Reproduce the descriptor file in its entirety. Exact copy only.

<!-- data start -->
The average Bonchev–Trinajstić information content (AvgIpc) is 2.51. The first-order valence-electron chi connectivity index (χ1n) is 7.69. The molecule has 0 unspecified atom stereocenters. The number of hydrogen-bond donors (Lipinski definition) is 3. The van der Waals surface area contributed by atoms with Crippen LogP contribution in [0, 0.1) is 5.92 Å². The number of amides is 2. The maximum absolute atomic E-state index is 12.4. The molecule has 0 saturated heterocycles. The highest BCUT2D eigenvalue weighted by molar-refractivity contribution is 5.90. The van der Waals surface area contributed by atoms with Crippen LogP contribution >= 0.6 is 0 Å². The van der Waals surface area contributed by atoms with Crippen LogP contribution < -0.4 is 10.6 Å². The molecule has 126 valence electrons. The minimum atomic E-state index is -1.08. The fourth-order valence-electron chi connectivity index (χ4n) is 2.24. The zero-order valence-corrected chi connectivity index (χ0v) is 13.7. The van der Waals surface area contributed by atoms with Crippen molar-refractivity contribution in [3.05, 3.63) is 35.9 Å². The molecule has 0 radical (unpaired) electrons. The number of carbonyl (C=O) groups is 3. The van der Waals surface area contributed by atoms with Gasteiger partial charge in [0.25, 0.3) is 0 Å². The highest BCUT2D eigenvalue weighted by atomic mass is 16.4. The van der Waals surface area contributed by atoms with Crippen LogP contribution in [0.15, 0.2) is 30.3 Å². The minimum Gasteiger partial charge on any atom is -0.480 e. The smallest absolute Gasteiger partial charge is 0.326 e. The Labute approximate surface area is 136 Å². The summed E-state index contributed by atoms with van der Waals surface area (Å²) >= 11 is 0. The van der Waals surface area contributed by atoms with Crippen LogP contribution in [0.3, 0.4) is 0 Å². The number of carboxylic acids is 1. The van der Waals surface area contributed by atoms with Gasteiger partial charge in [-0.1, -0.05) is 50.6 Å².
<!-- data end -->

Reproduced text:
The average Bonchev–Trinajstić information content (AvgIpc) is 2.51. The first-order valence-electron chi connectivity index (χ1n) is 7.69. The molecule has 0 unspecified atom stereocenters. The number of hydrogen-bond donors (Lipinski definition) is 3. The van der Waals surface area contributed by atoms with Crippen LogP contribution in [0, 0.1) is 5.92 Å². The number of amides is 2. The maximum absolute atomic E-state index is 12.4. The molecule has 0 saturated heterocycles. The highest BCUT2D eigenvalue weighted by molar-refractivity contribution is 5.90. The van der Waals surface area contributed by atoms with Crippen LogP contribution >= 0.6 is 0 Å². The van der Waals surface area contributed by atoms with Crippen LogP contribution < -0.4 is 10.6 Å². The molecule has 126 valence electrons. The minimum atomic E-state index is -1.08. The fourth-order valence-electron chi connectivity index (χ4n) is 2.24. The zero-order valence-corrected chi connectivity index (χ0v) is 13.7. The van der Waals surface area contributed by atoms with Crippen molar-refractivity contribution in [3.05, 3.63) is 35.9 Å². The molecule has 0 radical (unpaired) electrons. The number of carbonyl (C=O) groups is 3. The van der Waals surface area contributed by atoms with Gasteiger partial charge in [0.25, 0.3) is 0 Å². The highest BCUT2D eigenvalue weighted by atomic mass is 16.4. The van der Waals surface area contributed by atoms with Crippen LogP contribution in [0.15, 0.2) is 30.3 Å². The minimum Gasteiger partial charge on any atom is -0.480 e. The smallest absolute Gasteiger partial charge is 0.326 e. The Labute approximate surface area is 136 Å². The summed E-state index contributed by atoms with van der Waals surface area (Å²) >= 11 is 0. The van der Waals surface area contributed by atoms with Crippen LogP contribution in [0.3, 0.4) is 0 Å². The number of carboxylic acids is 1. The van der Waals surface area contributed by atoms with Gasteiger partial charge in [-0.1, -0.05) is 50.6 Å².